Fig. 1 shows a vertical section through the de-' conventional. eight"- II and I2, separated by wall 3 on which the cylinders are indicated by the consecutive numerals 1-8 inclusive. Series of venturis l8 and 19, respectively, are supported centrally of conduits II and I2 by ribs 20 and 2|.

Admission of air to conduits II and I2, respectively, is governed by split unbalanced choke valve '22, which is controlled by a conventional automatic choke control device 23.

Separate throttle valves 24 and 25 respectively control the discharge of fuel mixture from conduits ii and I2. Throttle valves 24 and 25 are mounted on separately rotatable shafts 26 and shaft 26 being journalled in the walls of mixture conduit H and shaft 21 being concentric with and journalled at one end in shaft 2s and at its other end in the outer wall of mixture conduit i2, Ihrottle 24 is adapted for pedal operation, a lever 28 being rigidly secured at one end to shaft 26 for rotation therewith. A piston rod connects the outer end of arm 28 with vacuum cylinder 3!, which is connected by a rod 32 to accelerator pedal 33, so that as accelerator pedal 53 is depressed, throttle 24 is moved toward open position.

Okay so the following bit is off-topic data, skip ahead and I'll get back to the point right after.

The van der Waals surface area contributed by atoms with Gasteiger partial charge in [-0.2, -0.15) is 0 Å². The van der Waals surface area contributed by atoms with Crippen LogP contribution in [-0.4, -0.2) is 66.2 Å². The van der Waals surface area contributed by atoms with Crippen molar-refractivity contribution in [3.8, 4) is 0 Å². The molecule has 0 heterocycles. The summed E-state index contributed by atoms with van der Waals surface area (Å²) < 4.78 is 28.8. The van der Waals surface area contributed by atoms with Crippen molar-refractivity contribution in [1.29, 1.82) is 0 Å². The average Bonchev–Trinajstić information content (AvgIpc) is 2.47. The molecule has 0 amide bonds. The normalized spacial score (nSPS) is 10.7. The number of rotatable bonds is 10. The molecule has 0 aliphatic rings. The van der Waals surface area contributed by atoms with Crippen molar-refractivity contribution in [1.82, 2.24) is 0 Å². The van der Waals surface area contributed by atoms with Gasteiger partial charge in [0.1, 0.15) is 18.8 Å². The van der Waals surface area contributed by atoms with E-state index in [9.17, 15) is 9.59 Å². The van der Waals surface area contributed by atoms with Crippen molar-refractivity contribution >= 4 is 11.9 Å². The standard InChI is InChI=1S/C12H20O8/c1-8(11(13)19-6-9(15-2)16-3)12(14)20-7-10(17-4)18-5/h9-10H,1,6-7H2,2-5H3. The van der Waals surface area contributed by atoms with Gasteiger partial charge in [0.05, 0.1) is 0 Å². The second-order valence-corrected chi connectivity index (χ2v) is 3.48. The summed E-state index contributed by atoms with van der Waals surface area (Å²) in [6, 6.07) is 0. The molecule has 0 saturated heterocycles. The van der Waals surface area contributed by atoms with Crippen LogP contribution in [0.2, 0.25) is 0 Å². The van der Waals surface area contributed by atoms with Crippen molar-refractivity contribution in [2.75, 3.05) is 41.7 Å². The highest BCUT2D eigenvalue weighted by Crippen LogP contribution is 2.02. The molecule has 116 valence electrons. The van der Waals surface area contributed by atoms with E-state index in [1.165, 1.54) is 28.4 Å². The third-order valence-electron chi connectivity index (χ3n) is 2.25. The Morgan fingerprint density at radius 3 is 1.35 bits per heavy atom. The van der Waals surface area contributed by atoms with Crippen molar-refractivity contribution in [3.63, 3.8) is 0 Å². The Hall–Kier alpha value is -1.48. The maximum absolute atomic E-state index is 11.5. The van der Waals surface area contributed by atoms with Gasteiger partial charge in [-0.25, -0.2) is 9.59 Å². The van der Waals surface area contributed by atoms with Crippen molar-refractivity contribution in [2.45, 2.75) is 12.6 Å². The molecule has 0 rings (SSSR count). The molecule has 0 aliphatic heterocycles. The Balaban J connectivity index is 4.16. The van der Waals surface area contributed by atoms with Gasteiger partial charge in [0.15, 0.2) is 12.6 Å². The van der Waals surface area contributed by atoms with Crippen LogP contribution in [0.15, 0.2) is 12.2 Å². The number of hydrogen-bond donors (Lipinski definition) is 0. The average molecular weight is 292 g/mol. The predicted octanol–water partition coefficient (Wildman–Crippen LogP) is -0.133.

A float controlled constant level fuel bowl 34 communicates respectively, with venturis I8 and i9 by means of metering orifices 35 and 36, passageways 31 and 38 and main nozzles 39 and 40. Additional restricted passageways H and 42, re spectively, connect fuel outlet passages 31 and 33 with idle ports M and d5. Flow of fuel through metering orifices 35 and 36 is controlled by stepped metering pins t6 and 41, respectively, which are connected by piston rods 48 and 49 to suction operated pistons 56 and 51, for operation therewith. Pistons B and 5! are slidably mounted in cylinders 53 and 5 5 which communicate with the mixture conduits posterior to the throttle. An accelerating pump piston 55 is slidably mounted in a pump cylinder 56 formed in fuel bowl 34. Accelerating pump 55 receives fuel from the fuel bowl 134 and discsharges it into the mixture conduits Ii and i2 by inlet and outlet valvesa-nd passageways (not shown) A countershaft 59 extending parallel to shafts 26 and 21 is journalled in the upper portion of the carburetor structure and is provided with arms 5! and 62, formed with extensions for engaging the nether side of the horizontal portion of piston rods 48 and @9 so that when countershaft 55 is turned the metering pins will be raised regardless of the suction acting on pistons 50 and 5|. At its opposite ends, countershaft 59 is provided with arms 53 and 64, arm 63 being connected by link 65 to a similar arm 65 on the outer end of throttle shaft 26 so that any rotary move-- ment of throttle 2c and shaft 26 is transmitted to countershaft 59.